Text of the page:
|Introduced||18 April 1989|
|TLD type||Country code top-level domain (ccTLD)|
|Intended use||Entities connected with Brazil|
|Actual use||Very popular in Brazil (largest Portuguese language Web presence)|
|Registered domains||4,837,316 (18 August 2021)|
|Registration restrictions||Varying restrictions based on which second-level name registration is within. In all cases the registrant must have either a CPF or CNPJ, documents usually granted only to Brazilian residents or recognized companies|
.br is the Internet country code top-level domain (ccTLD) for Brazil. It was administered by the Brazilian Internet Steering Committee (Comitê Gestor da Internet no Brasil) until 2005 when it started being administered by Brazilian Network Information Center (Núcleo de Informação e Coordenação do Ponto br). A local contact is required for any registration. Registrations of domain names with Portuguese characters are also accepted.
With the exception of universities, the second-level domain is fixed and selected from a list that defines the category. For example, .art.br is in the art (music, folklore etc.) category, and .org.br is in the non-governmental organization category. Institutions of tertiary education were allowed to use the ccSLD .edu.br, although some use .com.br and others (mainly public universities) use .br. There are also some other few exceptions that were allowed to use the second level domain until the end of 2000. As of April 2010, most domain registrations ignore categories and register in the .com.br domain, which has over 90% of all registered domains. The .jus.br (Judiciary), and .b.br (banks) domains have mandatory DNSSEC use.
Created and delegated to Brazil in 1989 by Jon Postel, initially the domain was operated manually by Registro.br and administered by the Fundação de Amparo à Pesquisa do Estado de São Paulo (FAPESP). Originally, only researchers and institutions to which they belonged had the interest and ability to adopt the new system and register domains under .br.
At the time, networks prevalent in the Brazilian academic setting were the BITNET ("Because It's Time NETwork"), the HEPnet ("High Energy Physics Network") and the UUCP ("Unix-to-Unix Copy Program"). As such, even before Brazil officially connected to the Internet in 1991, the .br domain was used to identify the machines participating in networks already in use by academics.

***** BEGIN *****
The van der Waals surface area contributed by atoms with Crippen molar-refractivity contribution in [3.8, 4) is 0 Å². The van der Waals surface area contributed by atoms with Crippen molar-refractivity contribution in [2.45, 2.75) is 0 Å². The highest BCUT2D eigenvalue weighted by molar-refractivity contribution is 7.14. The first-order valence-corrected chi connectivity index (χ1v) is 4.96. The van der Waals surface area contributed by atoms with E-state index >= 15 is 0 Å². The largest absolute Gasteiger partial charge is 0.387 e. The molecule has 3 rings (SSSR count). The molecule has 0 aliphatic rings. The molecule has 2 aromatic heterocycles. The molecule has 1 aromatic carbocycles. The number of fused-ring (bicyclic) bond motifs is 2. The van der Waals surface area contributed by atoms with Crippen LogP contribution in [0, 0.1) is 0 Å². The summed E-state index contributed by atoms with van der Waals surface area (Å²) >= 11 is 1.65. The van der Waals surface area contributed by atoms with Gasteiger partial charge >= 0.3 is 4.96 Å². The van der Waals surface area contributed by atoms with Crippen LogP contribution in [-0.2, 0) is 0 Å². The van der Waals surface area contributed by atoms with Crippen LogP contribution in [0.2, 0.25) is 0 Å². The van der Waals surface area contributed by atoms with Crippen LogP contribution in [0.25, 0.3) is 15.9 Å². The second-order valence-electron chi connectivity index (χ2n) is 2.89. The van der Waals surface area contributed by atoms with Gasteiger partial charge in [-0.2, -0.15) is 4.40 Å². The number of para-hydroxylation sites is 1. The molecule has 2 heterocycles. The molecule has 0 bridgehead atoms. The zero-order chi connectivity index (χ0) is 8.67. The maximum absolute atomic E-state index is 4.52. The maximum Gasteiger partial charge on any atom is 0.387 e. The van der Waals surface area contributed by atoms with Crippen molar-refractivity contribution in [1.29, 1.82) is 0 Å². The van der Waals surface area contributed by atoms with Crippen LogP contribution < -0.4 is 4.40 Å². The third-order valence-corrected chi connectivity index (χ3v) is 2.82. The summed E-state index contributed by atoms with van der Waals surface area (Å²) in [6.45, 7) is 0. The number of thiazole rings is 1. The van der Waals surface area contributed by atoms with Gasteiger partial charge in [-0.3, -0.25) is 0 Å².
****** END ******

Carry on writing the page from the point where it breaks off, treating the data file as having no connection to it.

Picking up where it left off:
In 1995 the Brazilian Internet Steering Committee (Portuguese: Comitê Gestor da Internet no Brasil, or simply CGI.br) was created with an objective to coordinate the allocation of Internet addresses (IPs) and the registration of .br domain names. There were 851 domains registered with the Brazilian DNS by the beginning of 1996, thereafter experiencing rapid growth with the mass arrival of companies, Internet providers and media onto the Internet. The registration system was automated in 1997 and was developed using open source software.
In 2005, CGI.br created his own executive arm, the Brazilian Network Information Center (Portuguese: Núcleo de Informação e Coordenação do Ponto BR, or simply NIC.br), which currently serves in both administrative and operational capacity for the registry.
In 2017, accounts associated with DNS records of Brazilian banks were hacked. Kaspersky's researchers pointed out to a vulnerability in NIC.br's website and suggested its infrastructure had been compromised. NIC's director at the time, Frederico Neves, denied that NIC.br was "hacked", although NIC.br admitted the vulnerability.
To register any domains under .br, it is necessary to enter into contact with Registro.br. Entities legally established in Brazil as a company ("pessoa jurídica") or a physical person ("profissional liberal" and "pessoas físicas") that has a contact within Brazil can register domains. Foreign companies that have a power-of-attorney legally established in Brazil can also do it by following specific rules.
The registration of domains with special Portuguese characters (à, á, â, ã, é, ê, í, ó, ô, õ, ú, ü and ç) is accepted since 2005.
Syntactic rules for .br domains
- Minimum of 2 and maximum of 26 characters, not including the category. For example, in the field XXXX.COM.BR, this limitation relates to the XXXX.